The Zionsville Town Council publicly announced at its Aug. 3 meeting the cost so far of the ongoing legal battle between the council and mayor, with the council president saying the suit will likely put the town over its annual legal budget.
Zionsville Town Council President Josh Garrett gave a financial update on the town’s legal expenses in 2021.
For 2021, the town’s legal budget is $599,000, of which $180,000 is for town retainer; $186,000 is for the town council’s retainer; and $233,000 is for other legal matters, Garrett said.
Garrett said the town and town council retainers are on budget. Known invoices through mid-June, however, put the town’s non-retainer matters at $228,386.99 for the year. In total, Garrett said the town had spent approximately $472,000 of its $599,000 budget as of mid-June and that the town has another $120,000 in retainer expenses to pay before the end of the year.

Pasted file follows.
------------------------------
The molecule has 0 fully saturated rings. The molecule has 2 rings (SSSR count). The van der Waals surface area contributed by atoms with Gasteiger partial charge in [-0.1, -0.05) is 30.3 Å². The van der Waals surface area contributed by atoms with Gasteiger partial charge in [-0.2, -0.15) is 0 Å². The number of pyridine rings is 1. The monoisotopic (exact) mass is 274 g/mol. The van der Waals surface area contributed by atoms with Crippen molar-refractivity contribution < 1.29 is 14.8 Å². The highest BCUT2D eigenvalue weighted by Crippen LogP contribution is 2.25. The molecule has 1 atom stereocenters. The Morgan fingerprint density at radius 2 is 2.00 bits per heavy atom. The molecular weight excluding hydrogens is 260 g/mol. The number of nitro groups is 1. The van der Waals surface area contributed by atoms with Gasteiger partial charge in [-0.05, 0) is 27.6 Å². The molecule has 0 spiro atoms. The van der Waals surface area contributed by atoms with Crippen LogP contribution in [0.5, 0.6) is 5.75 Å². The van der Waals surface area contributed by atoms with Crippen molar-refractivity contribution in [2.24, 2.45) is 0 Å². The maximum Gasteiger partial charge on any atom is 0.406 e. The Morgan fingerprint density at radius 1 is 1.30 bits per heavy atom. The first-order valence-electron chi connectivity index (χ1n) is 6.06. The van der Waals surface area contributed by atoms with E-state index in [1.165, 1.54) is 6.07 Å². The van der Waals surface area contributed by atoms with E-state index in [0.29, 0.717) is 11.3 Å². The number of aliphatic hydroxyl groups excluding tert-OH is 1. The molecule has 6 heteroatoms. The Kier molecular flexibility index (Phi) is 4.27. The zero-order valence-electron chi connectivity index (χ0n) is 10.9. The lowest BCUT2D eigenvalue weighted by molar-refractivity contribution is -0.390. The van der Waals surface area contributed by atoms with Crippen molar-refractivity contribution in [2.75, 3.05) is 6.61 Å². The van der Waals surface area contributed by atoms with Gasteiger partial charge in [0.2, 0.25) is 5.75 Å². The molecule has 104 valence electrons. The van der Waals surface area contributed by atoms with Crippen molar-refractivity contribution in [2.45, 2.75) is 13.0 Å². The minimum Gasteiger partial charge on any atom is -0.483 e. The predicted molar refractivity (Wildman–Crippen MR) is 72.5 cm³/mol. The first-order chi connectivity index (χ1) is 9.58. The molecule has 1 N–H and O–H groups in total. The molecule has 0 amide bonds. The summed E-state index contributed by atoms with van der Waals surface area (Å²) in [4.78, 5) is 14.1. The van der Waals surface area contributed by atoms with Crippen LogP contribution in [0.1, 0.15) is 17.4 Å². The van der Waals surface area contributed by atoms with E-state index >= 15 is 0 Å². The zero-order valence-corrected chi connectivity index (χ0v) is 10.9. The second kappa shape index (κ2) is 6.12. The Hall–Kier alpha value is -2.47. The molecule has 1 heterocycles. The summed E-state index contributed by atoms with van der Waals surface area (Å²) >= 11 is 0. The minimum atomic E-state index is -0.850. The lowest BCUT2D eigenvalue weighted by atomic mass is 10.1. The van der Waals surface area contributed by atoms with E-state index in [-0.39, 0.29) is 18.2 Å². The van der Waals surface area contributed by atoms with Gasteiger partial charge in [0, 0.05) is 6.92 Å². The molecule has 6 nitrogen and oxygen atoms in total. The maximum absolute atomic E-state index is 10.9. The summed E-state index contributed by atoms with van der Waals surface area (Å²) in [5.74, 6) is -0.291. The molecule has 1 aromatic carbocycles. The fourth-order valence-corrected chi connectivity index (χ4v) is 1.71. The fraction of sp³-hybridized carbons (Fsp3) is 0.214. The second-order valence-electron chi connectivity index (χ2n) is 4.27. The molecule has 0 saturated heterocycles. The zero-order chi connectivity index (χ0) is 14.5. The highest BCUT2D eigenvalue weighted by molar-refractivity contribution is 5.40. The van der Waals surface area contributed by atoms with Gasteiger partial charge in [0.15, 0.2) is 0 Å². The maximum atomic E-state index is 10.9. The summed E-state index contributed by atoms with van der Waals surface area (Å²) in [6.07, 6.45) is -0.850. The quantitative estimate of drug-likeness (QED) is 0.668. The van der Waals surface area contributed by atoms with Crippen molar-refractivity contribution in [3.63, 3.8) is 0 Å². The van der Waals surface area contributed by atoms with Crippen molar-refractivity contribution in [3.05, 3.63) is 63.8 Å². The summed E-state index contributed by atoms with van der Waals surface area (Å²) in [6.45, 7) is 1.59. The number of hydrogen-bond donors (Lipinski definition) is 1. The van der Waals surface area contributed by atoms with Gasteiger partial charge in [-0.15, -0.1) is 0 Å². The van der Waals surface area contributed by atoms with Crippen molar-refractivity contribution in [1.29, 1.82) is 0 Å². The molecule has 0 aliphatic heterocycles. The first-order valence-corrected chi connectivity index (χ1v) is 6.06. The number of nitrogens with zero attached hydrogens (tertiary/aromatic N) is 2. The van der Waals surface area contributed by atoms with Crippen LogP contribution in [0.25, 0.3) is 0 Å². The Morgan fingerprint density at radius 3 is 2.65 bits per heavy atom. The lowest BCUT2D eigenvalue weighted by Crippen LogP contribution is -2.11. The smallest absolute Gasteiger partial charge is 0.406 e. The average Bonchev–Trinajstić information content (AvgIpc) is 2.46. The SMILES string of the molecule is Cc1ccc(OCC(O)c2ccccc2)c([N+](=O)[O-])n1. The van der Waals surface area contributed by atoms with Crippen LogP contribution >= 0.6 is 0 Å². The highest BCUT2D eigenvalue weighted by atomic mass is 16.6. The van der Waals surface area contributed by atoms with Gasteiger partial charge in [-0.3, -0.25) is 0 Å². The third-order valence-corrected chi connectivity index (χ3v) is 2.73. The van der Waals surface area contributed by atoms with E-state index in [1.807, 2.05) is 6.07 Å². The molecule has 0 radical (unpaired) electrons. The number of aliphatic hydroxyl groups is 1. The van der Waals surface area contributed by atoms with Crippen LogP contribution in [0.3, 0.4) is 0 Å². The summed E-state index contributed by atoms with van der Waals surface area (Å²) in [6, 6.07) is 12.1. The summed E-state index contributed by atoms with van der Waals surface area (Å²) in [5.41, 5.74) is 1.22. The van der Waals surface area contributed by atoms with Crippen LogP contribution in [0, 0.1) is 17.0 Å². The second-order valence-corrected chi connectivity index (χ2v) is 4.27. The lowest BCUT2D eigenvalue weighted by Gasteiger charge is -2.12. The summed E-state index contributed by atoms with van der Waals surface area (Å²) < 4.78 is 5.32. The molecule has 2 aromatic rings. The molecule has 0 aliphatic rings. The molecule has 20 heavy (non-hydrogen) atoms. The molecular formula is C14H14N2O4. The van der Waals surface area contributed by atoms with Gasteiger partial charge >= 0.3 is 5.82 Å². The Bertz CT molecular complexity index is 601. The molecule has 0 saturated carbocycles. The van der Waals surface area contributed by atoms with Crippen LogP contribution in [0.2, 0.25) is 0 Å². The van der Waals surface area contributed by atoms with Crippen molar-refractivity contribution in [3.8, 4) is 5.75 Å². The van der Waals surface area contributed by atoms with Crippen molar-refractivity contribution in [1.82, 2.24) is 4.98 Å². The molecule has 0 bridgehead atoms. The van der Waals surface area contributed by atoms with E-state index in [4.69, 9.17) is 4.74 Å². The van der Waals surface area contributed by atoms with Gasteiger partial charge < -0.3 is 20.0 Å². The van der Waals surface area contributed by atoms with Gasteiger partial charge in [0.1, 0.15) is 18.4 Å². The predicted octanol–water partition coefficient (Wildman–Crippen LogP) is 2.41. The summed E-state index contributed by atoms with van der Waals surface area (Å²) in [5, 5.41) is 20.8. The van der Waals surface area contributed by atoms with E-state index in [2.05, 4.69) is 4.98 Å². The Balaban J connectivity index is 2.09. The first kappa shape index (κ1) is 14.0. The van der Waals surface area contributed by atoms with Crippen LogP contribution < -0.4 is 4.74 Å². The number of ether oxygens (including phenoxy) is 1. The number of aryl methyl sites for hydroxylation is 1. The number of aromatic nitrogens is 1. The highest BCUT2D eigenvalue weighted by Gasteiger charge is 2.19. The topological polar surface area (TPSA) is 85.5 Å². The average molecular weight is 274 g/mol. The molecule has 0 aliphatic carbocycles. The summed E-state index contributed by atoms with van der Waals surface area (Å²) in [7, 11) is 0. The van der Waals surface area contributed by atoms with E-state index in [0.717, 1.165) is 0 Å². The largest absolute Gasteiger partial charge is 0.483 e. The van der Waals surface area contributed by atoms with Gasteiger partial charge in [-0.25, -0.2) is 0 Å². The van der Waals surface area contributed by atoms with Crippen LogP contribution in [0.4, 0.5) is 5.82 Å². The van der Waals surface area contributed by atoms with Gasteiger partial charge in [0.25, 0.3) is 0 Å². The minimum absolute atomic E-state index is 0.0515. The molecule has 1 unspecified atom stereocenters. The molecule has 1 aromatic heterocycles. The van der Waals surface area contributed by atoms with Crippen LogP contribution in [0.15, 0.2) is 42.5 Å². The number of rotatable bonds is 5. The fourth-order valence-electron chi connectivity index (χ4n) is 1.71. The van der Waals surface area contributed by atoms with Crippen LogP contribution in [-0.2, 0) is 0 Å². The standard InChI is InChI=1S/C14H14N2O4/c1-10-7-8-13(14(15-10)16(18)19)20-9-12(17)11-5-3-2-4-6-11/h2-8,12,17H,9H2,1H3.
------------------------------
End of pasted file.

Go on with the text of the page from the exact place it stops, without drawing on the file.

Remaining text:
Most of the non-retainer matters stem from a lawsuit Zionsville Mayor Emily Styron filed against the town council in March after the council denied her request to discharge Zionsville Fire Chief James VanGorder. Soon after, Styron placed VanGorder on a one-week paid administrative leave and assigned him to a managerial role reporting directly to her and the town’s deputy mayor. In response, VanGorder filed a request for injunctive relief, which added to the town’s legal fees.
In the suit, Styron requested a judge determine whether the town’s mayor has the authority to demote department heads without council approval. Boone County Judge Matthew Kincaid ruled the mayor does not have the authority. Styron stated VanGorder’s traditional duties as fire chief were restored after the ruling, but in late July she appealed the decision, which is expected to add to the town’s legal expenses. The above figures do not include legal fees associated with the appeal.
“Any other legal matter spent, effectively, from this point moving forward, will put us over budget,” Garrett said.
It is unknown how much over budget the town will be at the end of the year because of ongoing litigation expenses.
“That money has to come from somewhere,” Garrett said.
Town officials said legal expenses that exceed the town’s legal budget might be paid for by an additional appropriation at the end of the year. Garrett said the additional appropriation might need to come from the town’s general fund.